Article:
“My design philosophy is a little bit more evolutionary rather than revolutionary,” says Simon Holloway, the British creative director of Agnona. “I’m not really so into this season we have this theme, and then next season it’s going to be a completely different theme and we throw everything out. It’s really more of a evolving the silhouette over a longer period of time, and kind of slowing things down a little bit.” It may seem counterintuitive, but to the modern consumer, slow is very much a new concept.
Holloway was announced as the creative director of the Italian brand following Stefano Pilati’s departure in 2015. His first collection, for Fall 2016, hit the runway only a few months later. In an era when many brands are adopting a see-now, buy-now approach to production, his announcement that Agnona maintain a seasonal approach (one that Pilati had hoped to speed up) made news. “We’re not designing fast fashion that’s disposable. It’s more investment pieces that people are very happy to discover in their own timeline,” he explained. “I think that what you buy [from Agnona] is something that has a timelessness. Even if it has a certain modernity, it will endure more than one season. It’s not something to discard or send to the consignment store in six months.”
Another reason for the slower approach is that Agnona produces its own fabric and textiles—a detail that adds quite a bit of value and craftsmanship to the clothes, but comes at the price of time. Yarns must be dyed, and then woven into fabrics, which then need to be finished. It’s a long process, but one that is important to the brand.
Agnona Resort 2017 / Photos: Courtesy of Agnona
Founded in 1953 by Francesco Ilorini, Agnona began as a producer of fabric to some of fashion’s biggest names, including Dior, Balmain, Valentino, and Yves Saint Laurent. By the 1970s, Agnona expanded to include its own ready-to-wear designs. “I think that the designers really worked with Agnona because they knew that it could reach a certain client—that couture, well dressed, international woman—through these amazing fabrics,” said Holloway. “There’s a whole history there that was really surprising to me, because it was more color, more texture, and more innovation than I had expected.”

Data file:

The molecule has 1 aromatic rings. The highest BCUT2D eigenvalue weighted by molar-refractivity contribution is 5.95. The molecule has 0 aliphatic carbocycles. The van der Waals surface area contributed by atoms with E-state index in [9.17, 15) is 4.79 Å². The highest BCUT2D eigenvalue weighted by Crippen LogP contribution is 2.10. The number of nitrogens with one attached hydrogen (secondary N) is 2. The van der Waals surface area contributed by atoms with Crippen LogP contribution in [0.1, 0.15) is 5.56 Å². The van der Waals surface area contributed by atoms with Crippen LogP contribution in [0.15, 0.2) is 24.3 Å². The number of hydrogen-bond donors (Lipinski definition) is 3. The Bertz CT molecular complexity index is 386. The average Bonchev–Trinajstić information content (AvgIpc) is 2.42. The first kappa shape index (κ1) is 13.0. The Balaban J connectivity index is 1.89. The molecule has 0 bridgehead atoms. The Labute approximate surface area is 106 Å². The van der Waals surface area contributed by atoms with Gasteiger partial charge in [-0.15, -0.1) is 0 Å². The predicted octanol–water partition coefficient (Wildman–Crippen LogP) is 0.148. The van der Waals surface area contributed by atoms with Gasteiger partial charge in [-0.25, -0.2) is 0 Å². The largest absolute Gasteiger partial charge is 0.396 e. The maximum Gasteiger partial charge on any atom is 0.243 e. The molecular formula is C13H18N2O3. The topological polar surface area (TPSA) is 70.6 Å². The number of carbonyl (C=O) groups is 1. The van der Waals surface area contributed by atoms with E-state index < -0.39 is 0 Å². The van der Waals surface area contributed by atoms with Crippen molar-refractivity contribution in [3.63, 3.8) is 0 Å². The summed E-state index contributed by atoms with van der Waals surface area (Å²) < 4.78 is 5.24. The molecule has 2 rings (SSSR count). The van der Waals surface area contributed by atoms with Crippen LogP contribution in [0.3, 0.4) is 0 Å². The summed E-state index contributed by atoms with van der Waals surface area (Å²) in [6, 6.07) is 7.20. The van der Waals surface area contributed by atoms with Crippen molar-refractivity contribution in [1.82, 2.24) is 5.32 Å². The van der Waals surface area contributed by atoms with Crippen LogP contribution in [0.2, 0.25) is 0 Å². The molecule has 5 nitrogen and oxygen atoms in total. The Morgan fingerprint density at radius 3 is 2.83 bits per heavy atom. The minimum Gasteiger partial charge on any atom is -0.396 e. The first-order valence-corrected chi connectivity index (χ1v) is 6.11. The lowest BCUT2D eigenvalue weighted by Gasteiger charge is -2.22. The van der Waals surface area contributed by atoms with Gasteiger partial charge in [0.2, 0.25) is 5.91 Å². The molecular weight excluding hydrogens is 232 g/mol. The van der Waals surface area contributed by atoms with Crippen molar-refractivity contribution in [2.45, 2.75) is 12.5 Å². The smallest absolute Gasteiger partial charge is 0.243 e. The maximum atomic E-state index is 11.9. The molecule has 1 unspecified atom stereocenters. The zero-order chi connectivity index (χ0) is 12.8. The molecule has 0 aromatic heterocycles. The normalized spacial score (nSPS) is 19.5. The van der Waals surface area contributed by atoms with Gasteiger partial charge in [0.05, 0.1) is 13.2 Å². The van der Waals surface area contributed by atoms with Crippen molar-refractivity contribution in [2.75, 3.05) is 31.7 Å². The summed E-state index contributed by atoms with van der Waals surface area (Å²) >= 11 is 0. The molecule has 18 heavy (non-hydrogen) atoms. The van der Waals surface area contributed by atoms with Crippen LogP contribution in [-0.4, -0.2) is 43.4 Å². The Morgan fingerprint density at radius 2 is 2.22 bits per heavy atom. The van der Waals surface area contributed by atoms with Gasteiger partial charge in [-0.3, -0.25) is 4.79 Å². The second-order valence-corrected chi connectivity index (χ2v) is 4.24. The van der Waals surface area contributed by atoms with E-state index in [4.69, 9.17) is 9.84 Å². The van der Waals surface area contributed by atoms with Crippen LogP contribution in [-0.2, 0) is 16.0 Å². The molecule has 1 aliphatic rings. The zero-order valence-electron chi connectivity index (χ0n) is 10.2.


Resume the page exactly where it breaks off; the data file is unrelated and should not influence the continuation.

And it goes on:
“What was interesting about Agnona is it’s a very modern heritage. It’s not based on a Victorian-era trunk,” he continued. “It is based on modernism from the ’50s, ’60s, and ’70s, which is an incredibly inspiring time, both in the design of fashion, and all sorts of other things like film, and product design, and architecture. It’s really with that spirit that I go on. As we take Agnona into the future, we’re constantly looking at ways to innovate, constantly looking at ways to have a modern touch, but still with that beautiful heritage, that luxury that we would never want to lose.”
Agnona Fall 2016 Ready-to-Wear / Photo: Courtesy of Agnona
The luxury comes from the sources—cashmere from Mongolia, and Alpacas and Vicuña from Peru—which give fabrics used in the clothing and home collection softness. After that, a couture touch is applied in the cut and fit, although in updated silhouettes that do not constrict the body. For Spring 2017, which will debut during Milan fashion week, fans can expect things to be a little sexier and more sensual. “It’s about a dream of, perhaps, Italian womanhood,” said Holloway. “I take a lot of inspiration from the sort of important social figures of the past who were renowned for the way that they dressed.”
Agnona Fall 2016 Ready-to-Wear / Photos: Courtesy of Agnona
It seems Holloway has a firm grasp on the Italian house, but who is this Englishman at the helm? Well, to start at the beginning, Holloway’s first memory of fashion and luxury came from a family member—his aunt. “I remember her wearing dresses by Bill Gibb and Ossie Clark in the 1970s. She had Charles Jourdan wedge sneakers before Isabel Marant even existed,” he said. “She wore them with these, what we in England refer to as a ‘flying suit,’ which is a jumpsuit. This amazing ’70s style.” Growing up, the designer spent time in the United States, where he eventually wound up working for brands like Narciso Rodriguez and Ralph Lauren. Now in Italy, Holloway is putting his fashion education to good use, adapting to the needs ofAgnona, but always focusing on the customer, including his aunt, and now, his cousin. “I always design with both of them in mind. My cousin is very much a product of her mother, so she’s also very stylish, and quite obsessed with fashion. I often think of them obviously as two completely different generations of women. It’s always nice to have a great inspiration.”